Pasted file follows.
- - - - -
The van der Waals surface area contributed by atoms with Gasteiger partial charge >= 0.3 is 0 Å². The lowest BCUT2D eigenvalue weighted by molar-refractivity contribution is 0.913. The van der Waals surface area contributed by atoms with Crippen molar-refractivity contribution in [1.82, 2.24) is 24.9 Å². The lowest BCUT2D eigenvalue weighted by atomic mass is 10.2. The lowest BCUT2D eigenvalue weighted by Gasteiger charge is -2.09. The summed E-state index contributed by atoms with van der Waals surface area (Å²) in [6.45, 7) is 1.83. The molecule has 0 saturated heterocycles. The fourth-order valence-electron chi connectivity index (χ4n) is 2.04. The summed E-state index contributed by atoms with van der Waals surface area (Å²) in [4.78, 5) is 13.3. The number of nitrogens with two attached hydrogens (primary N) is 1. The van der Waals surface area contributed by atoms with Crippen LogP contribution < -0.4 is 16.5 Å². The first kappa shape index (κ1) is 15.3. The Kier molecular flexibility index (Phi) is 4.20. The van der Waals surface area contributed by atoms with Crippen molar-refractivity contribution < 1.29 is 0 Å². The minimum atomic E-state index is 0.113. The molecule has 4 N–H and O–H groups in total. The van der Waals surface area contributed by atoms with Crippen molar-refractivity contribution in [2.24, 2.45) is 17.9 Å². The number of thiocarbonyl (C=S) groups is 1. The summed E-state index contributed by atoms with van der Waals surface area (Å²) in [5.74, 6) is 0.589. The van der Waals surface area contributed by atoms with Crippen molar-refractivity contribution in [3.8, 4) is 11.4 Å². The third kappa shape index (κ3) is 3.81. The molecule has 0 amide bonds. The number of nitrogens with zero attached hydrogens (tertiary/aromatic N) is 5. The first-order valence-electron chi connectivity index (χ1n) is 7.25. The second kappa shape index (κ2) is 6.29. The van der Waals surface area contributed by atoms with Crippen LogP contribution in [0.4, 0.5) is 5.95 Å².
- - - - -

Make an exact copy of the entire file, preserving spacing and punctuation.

The van der Waals surface area contributed by atoms with Gasteiger partial charge >= 0.3 is 0 Å². The lowest BCUT2D eigenvalue weighted by molar-refractivity contribution is 0.913. The van der Waals surface area contributed by atoms with Crippen molar-refractivity contribution in [1.82, 2.24) is 24.9 Å². The lowest BCUT2D eigenvalue weighted by atomic mass is 10.2. The lowest BCUT2D eigenvalue weighted by Gasteiger charge is -2.09. The summed E-state index contributed by atoms with van der Waals surface area (Å²) in [6.45, 7) is 1.83. The molecule has 0 saturated heterocycles. The fourth-order valence-electron chi connectivity index (χ4n) is 2.04. The summed E-state index contributed by atoms with van der Waals surface area (Å²) in [4.78, 5) is 13.3. The number of nitrogens with two attached hydrogens (primary N) is 1. The van der Waals surface area contributed by atoms with Crippen LogP contribution < -0.4 is 16.5 Å². The first kappa shape index (κ1) is 15.3. The Kier molecular flexibility index (Phi) is 4.20. The van der Waals surface area contributed by atoms with Crippen molar-refractivity contribution < 1.29 is 0 Å². The minimum atomic E-state index is 0.113. The molecule has 4 N–H and O–H groups in total. The van der Waals surface area contributed by atoms with Crippen molar-refractivity contribution in [2.24, 2.45) is 17.9 Å². The number of thiocarbonyl (C=S) groups is 1. The summed E-state index contributed by atoms with van der Waals surface area (Å²) in [5.74, 6) is 0.589. The van der Waals surface area contributed by atoms with Crippen molar-refractivity contribution in [3.8, 4) is 11.4 Å². The third kappa shape index (κ3) is 3.81. The molecule has 0 amide bonds. The number of nitrogens with zero attached hydrogens (tertiary/aromatic N) is 5. The first-order valence-electron chi connectivity index (χ1n) is 7.25. The second kappa shape index (κ2) is 6.29. The van der Waals surface area contributed by atoms with Crippen LogP contribution in [0.4, 0.5) is 5.95 Å².